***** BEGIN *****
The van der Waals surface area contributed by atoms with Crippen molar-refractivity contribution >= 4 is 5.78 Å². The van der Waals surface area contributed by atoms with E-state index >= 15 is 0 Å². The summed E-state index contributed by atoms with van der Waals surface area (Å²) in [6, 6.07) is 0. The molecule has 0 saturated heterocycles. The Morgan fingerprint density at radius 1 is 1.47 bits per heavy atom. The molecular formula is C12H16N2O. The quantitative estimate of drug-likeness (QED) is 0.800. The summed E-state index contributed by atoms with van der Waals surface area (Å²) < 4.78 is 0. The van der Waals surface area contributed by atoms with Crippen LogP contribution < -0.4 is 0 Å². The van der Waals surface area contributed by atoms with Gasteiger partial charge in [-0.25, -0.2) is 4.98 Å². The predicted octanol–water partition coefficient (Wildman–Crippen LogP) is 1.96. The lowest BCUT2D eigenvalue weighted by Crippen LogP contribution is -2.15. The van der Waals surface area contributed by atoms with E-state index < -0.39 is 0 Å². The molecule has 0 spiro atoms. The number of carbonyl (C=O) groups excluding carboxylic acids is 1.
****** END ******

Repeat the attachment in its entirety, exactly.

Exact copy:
The van der Waals surface area contributed by atoms with Crippen molar-refractivity contribution >= 4 is 5.78 Å². The van der Waals surface area contributed by atoms with E-state index >= 15 is 0 Å². The summed E-state index contributed by atoms with van der Waals surface area (Å²) in [6, 6.07) is 0. The molecule has 0 saturated heterocycles. The Morgan fingerprint density at radius 1 is 1.47 bits per heavy atom. The molecular formula is C12H16N2O. The quantitative estimate of drug-likeness (QED) is 0.800. The summed E-state index contributed by atoms with van der Waals surface area (Å²) < 4.78 is 0. The van der Waals surface area contributed by atoms with Crippen LogP contribution < -0.4 is 0 Å². The van der Waals surface area contributed by atoms with Gasteiger partial charge in [-0.25, -0.2) is 4.98 Å². The predicted octanol–water partition coefficient (Wildman–Crippen LogP) is 1.96. The lowest BCUT2D eigenvalue weighted by Crippen LogP contribution is -2.15. The van der Waals surface area contributed by atoms with E-state index < -0.39 is 0 Å². The molecule has 0 spiro atoms. The number of carbonyl (C=O) groups excluding carboxylic acids is 1.